|SHAPES STRATEGIC THINKING
|SHAPES STRATEGIC THINKING
Shows judgement, intelligence and commonsense
Ensures closure and delivers on intended results
|CULTIVATES PRODUCTIVE WORKING RELATIONSHIPS
Facilitates cooperation and partnerships
|EXEMPLIFIES PERSONAL DRIVE AND INTEGRITY
Engages with risk and shows personal courage
EXEMPLIFIES PERSONAL DRIVE AND INTEGRITY
COMMUNICATES WITH INFLUENCE
COMMUNICATES WITH INFLUENCE
Agency heads may see value in having in place capability development plans to support whole of government activities. Capability development plans provide a systematic overview of the capabilities required by an organisation and the means by which that requirement is to be met.
Training for relevant capabilities, and tailored courses for direct involvement in whole of government activities should also be made part of the APS Commission's learning and development program. The commission could also facilitate tailor-made training courses for agencies.
The establishment of the Australian and New Zealand School of Government (ANZSOG) creates an opportunity to build a culture that is supportive of whole of government activities, including across governments. Its residential program will provide a basis for networking and collaboration among senior leaders. There is also scope to support whole of government considerations in the curriculum for the Executive Masters of Public Administration in addition to the Executive Fellows Program. ANZSOG could further explore the case studies developed for this report to provide practical examples of whole of government capabilities in the curriculum.
Agencies should ensure that relevant employees have access to skills development in the range of leadership and implementation skills required.
Collaboration between federal and state public service commissioners should be fostered to assist in developing cross-jurisdictional outlooks, networking skills and contacts.
There would be value in practical guides on whole of government projects
To assist those involved in whole of government activity there would be value in providing opportunities to share experience and lessons learnt and developing practical guidance for participants in such projects.
Participants in a number of case studies encouraged the provision of such assistance as a way of preventing others from having to reinvent the wheel.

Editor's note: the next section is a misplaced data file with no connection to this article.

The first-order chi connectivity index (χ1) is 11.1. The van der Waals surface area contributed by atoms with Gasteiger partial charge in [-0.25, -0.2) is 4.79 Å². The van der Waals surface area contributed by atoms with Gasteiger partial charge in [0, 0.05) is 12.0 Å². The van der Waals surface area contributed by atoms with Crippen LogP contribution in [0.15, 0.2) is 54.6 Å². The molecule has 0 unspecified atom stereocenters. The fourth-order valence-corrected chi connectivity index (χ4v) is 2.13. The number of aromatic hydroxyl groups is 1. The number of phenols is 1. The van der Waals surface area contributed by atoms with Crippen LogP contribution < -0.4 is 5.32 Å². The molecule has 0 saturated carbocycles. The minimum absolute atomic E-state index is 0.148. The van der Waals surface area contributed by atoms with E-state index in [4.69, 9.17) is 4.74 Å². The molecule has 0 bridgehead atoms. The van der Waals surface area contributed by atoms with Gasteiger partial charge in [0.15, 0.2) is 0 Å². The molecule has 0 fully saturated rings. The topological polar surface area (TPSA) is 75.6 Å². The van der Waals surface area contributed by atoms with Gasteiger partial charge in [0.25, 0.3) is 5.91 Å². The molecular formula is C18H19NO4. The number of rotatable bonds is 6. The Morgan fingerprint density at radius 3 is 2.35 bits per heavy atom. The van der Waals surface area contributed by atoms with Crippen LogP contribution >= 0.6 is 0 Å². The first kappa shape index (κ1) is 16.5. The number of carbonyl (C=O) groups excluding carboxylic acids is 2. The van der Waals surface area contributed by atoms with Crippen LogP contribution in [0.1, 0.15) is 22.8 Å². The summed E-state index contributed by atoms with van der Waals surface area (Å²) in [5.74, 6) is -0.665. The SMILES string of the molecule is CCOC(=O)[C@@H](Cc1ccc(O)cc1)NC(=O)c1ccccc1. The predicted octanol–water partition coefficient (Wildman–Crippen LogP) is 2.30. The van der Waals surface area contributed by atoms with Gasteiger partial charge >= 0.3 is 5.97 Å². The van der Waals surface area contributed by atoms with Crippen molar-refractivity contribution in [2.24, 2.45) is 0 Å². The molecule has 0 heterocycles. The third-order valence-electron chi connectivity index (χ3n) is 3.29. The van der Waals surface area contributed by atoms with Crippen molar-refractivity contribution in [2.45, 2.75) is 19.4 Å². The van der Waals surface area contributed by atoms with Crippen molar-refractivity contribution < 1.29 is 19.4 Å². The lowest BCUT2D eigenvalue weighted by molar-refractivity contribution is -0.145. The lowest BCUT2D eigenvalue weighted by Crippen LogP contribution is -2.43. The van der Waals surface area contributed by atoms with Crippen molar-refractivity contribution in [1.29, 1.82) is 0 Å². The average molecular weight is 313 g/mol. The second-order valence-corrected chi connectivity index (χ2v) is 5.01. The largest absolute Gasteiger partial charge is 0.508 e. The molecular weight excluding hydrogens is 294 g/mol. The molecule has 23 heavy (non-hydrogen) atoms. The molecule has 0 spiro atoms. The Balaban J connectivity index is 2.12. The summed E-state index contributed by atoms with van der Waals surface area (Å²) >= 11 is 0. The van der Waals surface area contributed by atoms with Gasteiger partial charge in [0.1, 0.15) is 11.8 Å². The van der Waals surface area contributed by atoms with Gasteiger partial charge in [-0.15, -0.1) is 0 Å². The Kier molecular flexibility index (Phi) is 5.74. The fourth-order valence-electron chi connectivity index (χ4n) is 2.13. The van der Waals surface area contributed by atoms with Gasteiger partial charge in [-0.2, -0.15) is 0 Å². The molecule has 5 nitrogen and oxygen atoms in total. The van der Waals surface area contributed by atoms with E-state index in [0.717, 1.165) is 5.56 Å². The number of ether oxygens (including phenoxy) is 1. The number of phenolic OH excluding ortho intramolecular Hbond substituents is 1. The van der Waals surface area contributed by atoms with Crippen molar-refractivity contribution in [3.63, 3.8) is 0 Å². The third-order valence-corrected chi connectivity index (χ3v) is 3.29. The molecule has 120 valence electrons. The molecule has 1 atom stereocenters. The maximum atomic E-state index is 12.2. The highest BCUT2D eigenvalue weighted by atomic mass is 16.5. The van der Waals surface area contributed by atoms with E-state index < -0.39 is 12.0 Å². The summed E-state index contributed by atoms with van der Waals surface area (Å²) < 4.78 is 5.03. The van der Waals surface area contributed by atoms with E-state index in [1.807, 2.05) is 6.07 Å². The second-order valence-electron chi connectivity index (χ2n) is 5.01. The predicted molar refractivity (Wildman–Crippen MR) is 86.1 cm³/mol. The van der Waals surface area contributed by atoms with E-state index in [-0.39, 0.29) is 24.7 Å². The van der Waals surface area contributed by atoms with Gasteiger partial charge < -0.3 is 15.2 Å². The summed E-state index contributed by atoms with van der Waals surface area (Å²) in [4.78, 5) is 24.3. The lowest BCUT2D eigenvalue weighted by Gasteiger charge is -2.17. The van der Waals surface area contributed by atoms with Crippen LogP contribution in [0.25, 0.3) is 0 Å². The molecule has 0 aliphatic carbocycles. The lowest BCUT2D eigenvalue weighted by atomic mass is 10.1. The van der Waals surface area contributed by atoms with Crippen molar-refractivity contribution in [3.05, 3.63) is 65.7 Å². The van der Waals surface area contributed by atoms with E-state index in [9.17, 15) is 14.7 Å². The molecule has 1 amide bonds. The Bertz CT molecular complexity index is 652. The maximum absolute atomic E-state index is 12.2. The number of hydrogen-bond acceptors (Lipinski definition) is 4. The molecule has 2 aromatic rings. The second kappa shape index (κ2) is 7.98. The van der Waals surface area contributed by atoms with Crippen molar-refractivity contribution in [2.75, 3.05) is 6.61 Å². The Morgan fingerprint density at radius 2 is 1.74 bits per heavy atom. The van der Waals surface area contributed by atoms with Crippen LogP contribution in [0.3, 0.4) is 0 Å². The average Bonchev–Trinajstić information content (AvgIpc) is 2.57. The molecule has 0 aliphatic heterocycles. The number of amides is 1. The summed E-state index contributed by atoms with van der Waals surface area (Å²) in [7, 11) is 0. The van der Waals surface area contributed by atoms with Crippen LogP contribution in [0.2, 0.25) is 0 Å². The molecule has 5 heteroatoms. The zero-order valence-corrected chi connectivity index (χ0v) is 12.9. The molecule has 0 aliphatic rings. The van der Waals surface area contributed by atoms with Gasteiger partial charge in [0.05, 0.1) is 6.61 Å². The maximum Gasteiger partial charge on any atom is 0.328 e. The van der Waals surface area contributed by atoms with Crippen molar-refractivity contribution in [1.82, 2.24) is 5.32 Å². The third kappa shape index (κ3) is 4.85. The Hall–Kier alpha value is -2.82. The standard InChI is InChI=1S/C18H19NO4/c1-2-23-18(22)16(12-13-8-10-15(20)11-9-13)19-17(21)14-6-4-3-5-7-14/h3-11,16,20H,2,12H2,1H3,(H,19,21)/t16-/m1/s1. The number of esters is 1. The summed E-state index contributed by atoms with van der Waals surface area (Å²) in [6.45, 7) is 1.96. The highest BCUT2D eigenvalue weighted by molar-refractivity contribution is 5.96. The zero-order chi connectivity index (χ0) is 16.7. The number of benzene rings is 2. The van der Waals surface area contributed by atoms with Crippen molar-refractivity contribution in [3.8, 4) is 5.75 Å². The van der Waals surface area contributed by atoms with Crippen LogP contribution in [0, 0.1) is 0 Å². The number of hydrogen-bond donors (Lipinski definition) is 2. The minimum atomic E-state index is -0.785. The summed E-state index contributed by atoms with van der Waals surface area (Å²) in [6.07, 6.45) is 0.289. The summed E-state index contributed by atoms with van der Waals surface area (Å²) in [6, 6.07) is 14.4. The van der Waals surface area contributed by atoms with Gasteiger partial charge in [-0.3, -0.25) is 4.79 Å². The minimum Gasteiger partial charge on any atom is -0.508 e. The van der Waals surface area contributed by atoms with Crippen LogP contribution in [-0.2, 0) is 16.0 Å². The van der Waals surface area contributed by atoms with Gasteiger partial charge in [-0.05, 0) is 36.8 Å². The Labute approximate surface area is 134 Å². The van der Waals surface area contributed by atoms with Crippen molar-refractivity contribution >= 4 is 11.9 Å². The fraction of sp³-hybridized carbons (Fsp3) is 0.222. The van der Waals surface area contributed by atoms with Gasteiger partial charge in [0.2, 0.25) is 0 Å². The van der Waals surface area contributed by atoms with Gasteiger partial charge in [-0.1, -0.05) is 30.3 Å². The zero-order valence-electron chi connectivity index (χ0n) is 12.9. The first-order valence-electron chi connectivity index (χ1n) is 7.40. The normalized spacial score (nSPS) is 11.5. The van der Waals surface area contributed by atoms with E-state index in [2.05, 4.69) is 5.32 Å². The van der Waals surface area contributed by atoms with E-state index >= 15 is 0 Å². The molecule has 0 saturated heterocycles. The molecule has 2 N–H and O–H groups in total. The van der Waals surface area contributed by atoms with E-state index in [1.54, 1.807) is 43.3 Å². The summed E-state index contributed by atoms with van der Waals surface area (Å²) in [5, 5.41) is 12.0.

There can be a role for external assistance
Where there is a need for more tailored and sophisticated workplace support, a panel of learning and development consultants could be made available through the APS Commission. The panel could offer participants in whole of government projects coaching and support such as in team building or conflict resolution. Case studies, for example, called for 'support [for] cultural change and cross-agency subject and values awareness training up front as part of team induction'. This should be explored by the APS Commission in consultation with the newly established Cabinet Implementation Unit.
1 Australian Public Service Act 1999, section 35 (2)(b)
2 Dr P Shergold, Secretary, Department of the Prime Minister and Cabinet, 'Two Cheers for the Bureaucracy: Public Service, Political Advice and Network Governance', an address for Australian Public Service Commission, 13 June 2003.
3 See, for example, Queensland Government, Office of Public Service Merit and Equity, Realising the Vision-Governance for the Smart State, Chapter Seven, Innovative Workforce, 2003 pp. 19-21.
4 M Hopkins, C Couture, E Moore, 'Moving from the Heroic to the Everyday: Lessons Learned from Leading Horizontal Projects', Canadian Centre for Management Development Roundtable on the Management of Horizontal Objectives, 2001, p. 5.
5 See E Lindquist, Culture, Control or Capacity: Meeting Contemporary Horizontal Challenges in Public Sector Management, School of Administration, University of Victoria, 2001.
6 The Senior Executive Leadership Capability Framework
7 For the role of organisational values in underpinning collaborative and networking behaviour in the public sector, see R Rhodes, 'The Unholy Trinity: hierarchy, contracts and networks', paper to the Australian Public Service Commission's Planning Retreat, June 2003, pp. l2 ff. See also Australian Public Service Commission, Embedding the APS Values, 2003.
8 See 'A Foundation of Ruined Hopes? Delivering Government Policy', an address by Dr Peter Shergold, Secretary, Department of the Prime Minister and Cabinet, Public Service Commission SES Breakfast Briefing, 15 October 2003 <www.pmc.gov.au>
9 Management Advisory Committee, Performance Management in the Australian Public Service: A strategic framework, 2001, pp. 48-9
10 See Australian Public Service Commission, State of the Service Report 2002-03, Chapter 9, 'Building APS Capability'
11 Interview data collected by the APS Commission for the creation of the Senior Executive Leadership Capability Pathways backs this up. This Senior Executive Leadership Capability Pathways will build on the present Senior Executive Leadership Capability Framework to describe the developmental path for leaders at the executive and senior executive levels of the APS. During the data collection phase of this project, more than 250 individuals were consulted through focus groups and individual interviews.
12 See the National Resource Management Team case study.
13 A Podger, 'Whole of government innovations and challenges', keynote address to Innovations and Impacts Seminar, Institute of Public Administration Australian National Conference, Adelaide. Nov' 2002.